State Sen. Stanley Rosenberg, D-Amherst, will be on hand to deliver the opening remarks at the conference. Besides his being a long-standing supporter of the arts, it seemed fitting, Ackmann said, to ask Rosenberg to give a talk about what makes for a great debate.
The keynote speaker will be Holland Cotter, a New York Times writer who won the Pulitzer Prize for criticism in 2009.
In a piece titled "My Hero, the Outlaw of Amherst" that ran in the Times on May 13, 2010, Cotter wrote that his admiration for Dickinson took root when he was "a bookish, verse-writing odd-fit kid with authority issues, looking for a hero. ...
"Some people who encountered her in person found her challenging and demanding company," Cotter wrote. "She is that way as a writer too. She insists on having conversations about subjects most of us steer clear of. Death, for example. She has been described as morbid, obsessed with mortality. To me, she was simply a realist."
Dickinson's emotional realism may help explain why her work is still topical, 125 years after her death.
In the aftermath of the earthquake and tsunami that struck Japan earlier this year, Ackmann said that a newspaper there, seeking to put words to an experience that defied words, reprinted a four-line Dickinson poem, "Unto a Broken Heart."
"A poem has to make you feel something - feel, not think," Ackmann said. "And I continually come away from her work reminded of what it means to be alive in all its ways - to be confused, in agony or exultation and all the points in between."
Ackmann's book about Dickinson will focus on 10 pivotal days in the poet's life, the earliest at age 14, the last near her death. It will be a work of narrative nonfiction, she said, that will trace Dickinson's evolution as a poet.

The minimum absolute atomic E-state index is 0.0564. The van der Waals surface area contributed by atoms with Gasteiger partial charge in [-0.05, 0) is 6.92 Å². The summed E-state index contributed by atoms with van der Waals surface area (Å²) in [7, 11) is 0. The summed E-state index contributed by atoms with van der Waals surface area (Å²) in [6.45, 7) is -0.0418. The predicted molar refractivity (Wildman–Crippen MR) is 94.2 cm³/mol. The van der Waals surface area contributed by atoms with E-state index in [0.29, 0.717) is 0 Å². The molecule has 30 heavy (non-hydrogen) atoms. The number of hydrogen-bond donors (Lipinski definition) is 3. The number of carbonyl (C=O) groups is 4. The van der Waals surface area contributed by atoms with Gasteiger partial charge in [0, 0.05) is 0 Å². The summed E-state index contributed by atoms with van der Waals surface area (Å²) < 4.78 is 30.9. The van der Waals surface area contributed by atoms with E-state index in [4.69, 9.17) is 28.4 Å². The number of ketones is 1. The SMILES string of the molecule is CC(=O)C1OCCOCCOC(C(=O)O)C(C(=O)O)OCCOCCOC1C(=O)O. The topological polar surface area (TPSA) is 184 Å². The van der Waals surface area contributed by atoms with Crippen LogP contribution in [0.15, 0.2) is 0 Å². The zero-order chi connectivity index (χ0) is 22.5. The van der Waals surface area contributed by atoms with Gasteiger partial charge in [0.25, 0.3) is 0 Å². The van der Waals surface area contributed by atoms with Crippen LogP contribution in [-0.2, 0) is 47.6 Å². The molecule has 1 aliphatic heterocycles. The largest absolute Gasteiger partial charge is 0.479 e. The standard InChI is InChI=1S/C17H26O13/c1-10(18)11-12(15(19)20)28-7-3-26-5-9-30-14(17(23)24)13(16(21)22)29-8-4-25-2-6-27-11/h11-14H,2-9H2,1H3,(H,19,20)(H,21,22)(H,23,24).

Ackmann and Wald say they hope the conference will suggest new areas of interest and help bring shape and focus to trends in Dickinson-related scholarship.
They know it won't be the last word on the elusive poet. Next year, in a nod to Dickinson's ability to attract readers across cultural boundaries, Ackmann said the Dickinson Society plans to hold its annual meeting in Cleveland, home of the Rock and Roll Hall of Fame.
The title of that meeting, she said, will be: "Emily Rocks."
After she left the museum, Ackmann walked toward Amherst, past the silhouette sculptures that shows Amherst's two best-known poets, Dickinson and Robert Frost, looking as though they might be talking to each other.
"Sometimes when I pass by there, I look at it and the shadow from Dickinson is huge," Ackmann said. "It reminds me that you can't pin her down."
Great Debates Schedule
WHAT: Great Debates, the annual meeting of the Emily Dickinson International Society, co-sponsored by the Emily Dickinson Museum
WHEN: July 29-31
HIGHLIGHTS: Panel discussions; informal talks; a showing of "Seeing New Englandly," a film produced by the Dickinson Museum; an open house at the Dickinson Homestead; keynote address by Holland Cotter of the New York Times. For the full schedule of events, go to www.emilydickinsoninternationalsociety.org
REGISTRATION: Deadline is July 25; go to www.emilydickinsoninternationalsociety.org or to www.emilydickinsonmuseum.org
FEE: $60 for students, $110 for members of the EDIS, $150 for non-members
SCHEDULE: Go to www.emilydickinsoninternationalsociety.org
(Photo: Martha Ackmann and Emily Dickinson Museum Director Jane Wald, credit: Jeffrey Roberts.)